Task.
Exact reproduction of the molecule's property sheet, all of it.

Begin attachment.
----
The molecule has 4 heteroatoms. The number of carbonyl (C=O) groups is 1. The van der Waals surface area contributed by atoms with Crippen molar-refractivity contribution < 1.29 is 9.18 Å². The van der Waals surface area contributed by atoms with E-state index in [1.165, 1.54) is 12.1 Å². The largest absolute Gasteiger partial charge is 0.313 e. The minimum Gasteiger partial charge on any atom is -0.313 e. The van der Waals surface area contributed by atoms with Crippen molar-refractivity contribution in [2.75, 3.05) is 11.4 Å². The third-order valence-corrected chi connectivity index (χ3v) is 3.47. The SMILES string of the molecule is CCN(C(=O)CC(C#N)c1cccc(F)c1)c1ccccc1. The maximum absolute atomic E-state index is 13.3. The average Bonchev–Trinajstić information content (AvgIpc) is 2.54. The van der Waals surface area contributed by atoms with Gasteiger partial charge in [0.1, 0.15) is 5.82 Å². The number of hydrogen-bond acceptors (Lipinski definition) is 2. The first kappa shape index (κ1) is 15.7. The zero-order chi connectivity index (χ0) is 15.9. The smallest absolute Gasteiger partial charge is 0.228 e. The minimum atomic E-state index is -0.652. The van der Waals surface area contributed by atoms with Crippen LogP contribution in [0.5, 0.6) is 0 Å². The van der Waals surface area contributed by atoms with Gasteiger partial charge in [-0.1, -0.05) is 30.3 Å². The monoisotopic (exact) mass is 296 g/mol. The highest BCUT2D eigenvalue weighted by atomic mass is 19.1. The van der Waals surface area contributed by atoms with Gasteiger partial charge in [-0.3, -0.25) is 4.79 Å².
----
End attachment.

The molecule has 4 heteroatoms. The number of carbonyl (C=O) groups is 1. The van der Waals surface area contributed by atoms with Crippen molar-refractivity contribution < 1.29 is 9.18 Å². The van der Waals surface area contributed by atoms with E-state index in [1.165, 1.54) is 12.1 Å². The largest absolute Gasteiger partial charge is 0.313 e. The minimum Gasteiger partial charge on any atom is -0.313 e. The van der Waals surface area contributed by atoms with Crippen molar-refractivity contribution in [2.75, 3.05) is 11.4 Å². The third-order valence-corrected chi connectivity index (χ3v) is 3.47. The SMILES string of the molecule is CCN(C(=O)CC(C#N)c1cccc(F)c1)c1ccccc1. The maximum absolute atomic E-state index is 13.3. The average Bonchev–Trinajstić information content (AvgIpc) is 2.54. The van der Waals surface area contributed by atoms with Gasteiger partial charge in [0.1, 0.15) is 5.82 Å². The number of hydrogen-bond acceptors (Lipinski definition) is 2. The first kappa shape index (κ1) is 15.7. The zero-order chi connectivity index (χ0) is 15.9. The smallest absolute Gasteiger partial charge is 0.228 e. The minimum atomic E-state index is -0.652. The van der Waals surface area contributed by atoms with Crippen LogP contribution in [0.5, 0.6) is 0 Å². The van der Waals surface area contributed by atoms with Gasteiger partial charge in [-0.1, -0.05) is 30.3 Å². The monoisotopic (exact) mass is 296 g/mol. The highest BCUT2D eigenvalue weighted by atomic mass is 19.1. The van der Waals surface area contributed by atoms with Gasteiger partial charge in [-0.3, -0.25) is 4.79 Å².